Sam Michael highlights Heinz-Harald Frentzen’s strengths
Speaking on the Beyond the Grid podcast, Michael was asked to name the drivers he’d worked with who had the most natural talent.
“Lewis Hamilton, and Heinz-Harald Frentzen,” he summed up.
“Everyone’s heard of Lewis, not as many people have heard of Frentzen. But if you’re talking about pure, natural driving talent, Lewis and Heinz are for sure.
“Just the things that you saw them do in tricky circumstances, extract value and laptime out of cars that they had no business doing and compared to their teammates, everything just stacked up. So Heinz-Harald Frentzen at Jordan, and Lewis Hamilton at McLaren.
“I think that the race performances were also everything. There’s the whole package in terms of driving ability. So, if you focused on talent, they’re pretty much getting that in qualifying and the race.”
With Frentzen moving across to Jordan from Williams at the end of ’98, Michael explained that the German driver made an immediate impression at a test at Suzuka.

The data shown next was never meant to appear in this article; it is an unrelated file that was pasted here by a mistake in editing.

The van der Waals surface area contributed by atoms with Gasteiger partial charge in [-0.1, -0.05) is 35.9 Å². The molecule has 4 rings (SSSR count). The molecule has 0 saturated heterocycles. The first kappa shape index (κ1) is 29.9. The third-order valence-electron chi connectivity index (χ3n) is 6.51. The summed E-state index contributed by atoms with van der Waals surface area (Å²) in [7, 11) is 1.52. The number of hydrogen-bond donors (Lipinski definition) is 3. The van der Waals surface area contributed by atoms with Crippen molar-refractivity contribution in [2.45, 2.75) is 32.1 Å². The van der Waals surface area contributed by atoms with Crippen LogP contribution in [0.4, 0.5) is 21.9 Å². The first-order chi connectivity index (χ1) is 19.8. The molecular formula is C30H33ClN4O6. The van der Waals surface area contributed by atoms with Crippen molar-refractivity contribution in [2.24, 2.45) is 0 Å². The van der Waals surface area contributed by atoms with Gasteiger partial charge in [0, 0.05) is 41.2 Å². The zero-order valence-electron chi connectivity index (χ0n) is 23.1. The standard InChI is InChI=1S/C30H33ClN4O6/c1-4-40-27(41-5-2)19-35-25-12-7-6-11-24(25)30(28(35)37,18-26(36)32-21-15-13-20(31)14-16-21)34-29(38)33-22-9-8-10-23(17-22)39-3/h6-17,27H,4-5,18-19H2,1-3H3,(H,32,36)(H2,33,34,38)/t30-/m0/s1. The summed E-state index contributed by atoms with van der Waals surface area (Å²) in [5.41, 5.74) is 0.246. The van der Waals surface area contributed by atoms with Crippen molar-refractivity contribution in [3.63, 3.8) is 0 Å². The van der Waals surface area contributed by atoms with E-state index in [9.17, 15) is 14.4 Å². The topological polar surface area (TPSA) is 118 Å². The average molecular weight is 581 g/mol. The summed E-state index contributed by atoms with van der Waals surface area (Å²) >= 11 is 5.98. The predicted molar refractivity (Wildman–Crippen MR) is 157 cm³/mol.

“He came to the factory and did a couple of seat fittings with Andy Stevenson and myself on a weekend because he then went on to do the test post-Suzuka, end of ’98,” he said.
“The thing I realised really quickly with Heinz was he was trying really extreme things on setup around Suzuka in that test.
“The set-ups were very extreme, almost to the point where you knew it wasn’t going to work. But the thing that I noticed was Heinz could drive these set-ups, for a start that in itself was impressive.
“Then you sort of realised that he was creating an envelope for himself to understand where the car worked, I think he just wanted to build a mesh if you like, so ‘OK, this is what it does when I do this to it’.